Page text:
Making day-to-day health care better for people with HD is one of the central goals of Enroll-HD. By comparing the hundreds of clinical centers around the world that will be involved in the study, it should be possible to single out the ones that consistently have healthier patients and identify what they are doing right.
These “best practices” can then be applied everywhere, improving health care for everyone involved in the study. “We have the opportunity to understand what aspects of treatment work best, and ultimately to encourage practitioners around the world to use these strategies,” says Martha Nance, MD, medical director of the HDSA Center of Excellence at Hennepin County Medical Center, who is the co-chair of Enroll-HD’s Clinical Care Improvement Committee.
To begin the process CHDI held a meeting at its New York office in April 2013 to learn from care quality improvement projects in areas like Parkinson’s disease and the inherited lung disease cystic fibrosis (CF). Two common ingredients for success: making data freely available, and getting patients actively involved.
The Cystic Fibrosis Foundation, for example, noticed that patients at some CF centers were healthier and lived longer, so they began collecting key measures of patient health such as lung function and nutritional status at every CF center. These numbers are made public, so that each center’s performance can be compared against national benchmarks—strong motivation to provide better care. A quality improvement “toolkit” also teaches CF patients and families how to advocate and collaborate for better local care. (Read more about the success of the Cystic Fibrosis Foundation quality improvement project in this story from Enroll!)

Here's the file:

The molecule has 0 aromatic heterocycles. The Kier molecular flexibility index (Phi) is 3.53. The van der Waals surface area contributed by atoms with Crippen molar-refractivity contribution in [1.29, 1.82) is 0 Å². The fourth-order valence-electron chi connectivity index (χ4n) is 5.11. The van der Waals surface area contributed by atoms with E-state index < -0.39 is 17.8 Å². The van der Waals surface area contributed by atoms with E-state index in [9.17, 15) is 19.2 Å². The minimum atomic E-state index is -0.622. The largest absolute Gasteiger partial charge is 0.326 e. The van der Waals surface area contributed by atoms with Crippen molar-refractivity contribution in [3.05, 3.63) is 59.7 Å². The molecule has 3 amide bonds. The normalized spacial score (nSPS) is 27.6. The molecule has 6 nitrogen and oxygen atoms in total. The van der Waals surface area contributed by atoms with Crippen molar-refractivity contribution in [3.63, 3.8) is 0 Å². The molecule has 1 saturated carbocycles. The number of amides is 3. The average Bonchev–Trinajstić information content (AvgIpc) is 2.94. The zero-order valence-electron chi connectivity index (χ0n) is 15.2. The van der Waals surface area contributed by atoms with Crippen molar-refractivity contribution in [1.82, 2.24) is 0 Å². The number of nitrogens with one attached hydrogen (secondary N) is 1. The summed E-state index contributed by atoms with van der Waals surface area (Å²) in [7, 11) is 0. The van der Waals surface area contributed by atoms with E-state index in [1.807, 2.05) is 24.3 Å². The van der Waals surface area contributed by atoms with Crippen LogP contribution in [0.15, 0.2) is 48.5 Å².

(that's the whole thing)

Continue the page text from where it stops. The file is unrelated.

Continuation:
Barbara Vickrey, MD, MPH of the University of California Los Angeles found that simply making sure that clinics follow treatment guidelines can make a big difference. She studied dementia clinics that began following guidelines emphasizing coordinated care and connections with community agencies. For example, dementia clinic staff began talking directly to community agencies that offer services like financial planning advice and home-delivered meals, rather than expecting caregivers to make the appointments. Within a year, these changes improved patient quality of life and the overall quality of care, in comparison to clinics that did not adopt guidelines.
Quality improvement in HD
In HD the first step will be to define what success should look like and what should be the best way to measure the quality of life. One project in the US and one in the UK are now testing how to measure health-related quality of life for people on the HD spectrum, potentially including such factors as mood, satisfaction with social activities, cognition, mobility, difficulties with speech and swallowing.
The committee hopes to partner with patient organizations and experts in quality of care improvement. Potential partners should contact Nance. Eventually a system might be set up so that each Enroll-HD site gets a regular report comparing its performance to a global average. The ultimate goal is to help all people with HD live as well as possible, says Nance. “What matters most is the health of the patient.”
This story was originally published in the May 2013 issue of Enroll!